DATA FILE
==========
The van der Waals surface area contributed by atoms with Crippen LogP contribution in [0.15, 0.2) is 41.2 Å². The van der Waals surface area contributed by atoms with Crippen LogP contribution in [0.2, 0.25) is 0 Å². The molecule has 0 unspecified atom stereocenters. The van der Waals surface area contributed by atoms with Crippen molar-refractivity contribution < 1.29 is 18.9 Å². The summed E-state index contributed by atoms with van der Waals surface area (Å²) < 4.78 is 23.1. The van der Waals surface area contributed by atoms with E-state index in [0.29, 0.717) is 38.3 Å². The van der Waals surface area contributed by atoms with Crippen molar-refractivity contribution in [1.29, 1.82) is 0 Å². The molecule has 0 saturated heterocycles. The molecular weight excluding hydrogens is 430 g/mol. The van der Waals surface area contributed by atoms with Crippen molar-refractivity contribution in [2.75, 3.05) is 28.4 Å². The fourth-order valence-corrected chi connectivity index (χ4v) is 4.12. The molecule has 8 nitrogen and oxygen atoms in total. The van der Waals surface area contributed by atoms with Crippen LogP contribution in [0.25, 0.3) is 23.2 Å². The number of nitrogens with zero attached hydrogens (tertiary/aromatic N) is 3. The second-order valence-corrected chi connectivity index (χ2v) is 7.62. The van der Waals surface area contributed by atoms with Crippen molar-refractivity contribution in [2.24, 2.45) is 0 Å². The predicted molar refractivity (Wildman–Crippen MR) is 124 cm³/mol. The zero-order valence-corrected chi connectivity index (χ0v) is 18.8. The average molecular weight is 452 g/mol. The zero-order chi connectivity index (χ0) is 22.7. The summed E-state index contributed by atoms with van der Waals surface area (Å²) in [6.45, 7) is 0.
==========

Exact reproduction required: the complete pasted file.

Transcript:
The van der Waals surface area contributed by atoms with Crippen LogP contribution in [0.15, 0.2) is 41.2 Å². The van der Waals surface area contributed by atoms with Crippen LogP contribution in [0.2, 0.25) is 0 Å². The molecule has 0 unspecified atom stereocenters. The van der Waals surface area contributed by atoms with Crippen molar-refractivity contribution < 1.29 is 18.9 Å². The summed E-state index contributed by atoms with van der Waals surface area (Å²) < 4.78 is 23.1. The van der Waals surface area contributed by atoms with E-state index in [0.29, 0.717) is 38.3 Å². The van der Waals surface area contributed by atoms with Crippen molar-refractivity contribution in [1.29, 1.82) is 0 Å². The molecule has 0 saturated heterocycles. The molecular weight excluding hydrogens is 430 g/mol. The van der Waals surface area contributed by atoms with Crippen molar-refractivity contribution in [2.75, 3.05) is 28.4 Å². The fourth-order valence-corrected chi connectivity index (χ4v) is 4.12. The molecule has 8 nitrogen and oxygen atoms in total. The van der Waals surface area contributed by atoms with Crippen LogP contribution in [0.25, 0.3) is 23.2 Å². The number of nitrogens with zero attached hydrogens (tertiary/aromatic N) is 3. The second-order valence-corrected chi connectivity index (χ2v) is 7.62. The van der Waals surface area contributed by atoms with Crippen molar-refractivity contribution in [2.24, 2.45) is 0 Å². The predicted molar refractivity (Wildman–Crippen MR) is 124 cm³/mol. The zero-order valence-corrected chi connectivity index (χ0v) is 18.8. The average molecular weight is 452 g/mol. The zero-order chi connectivity index (χ0) is 22.7. The summed E-state index contributed by atoms with van der Waals surface area (Å²) in [6.45, 7) is 0.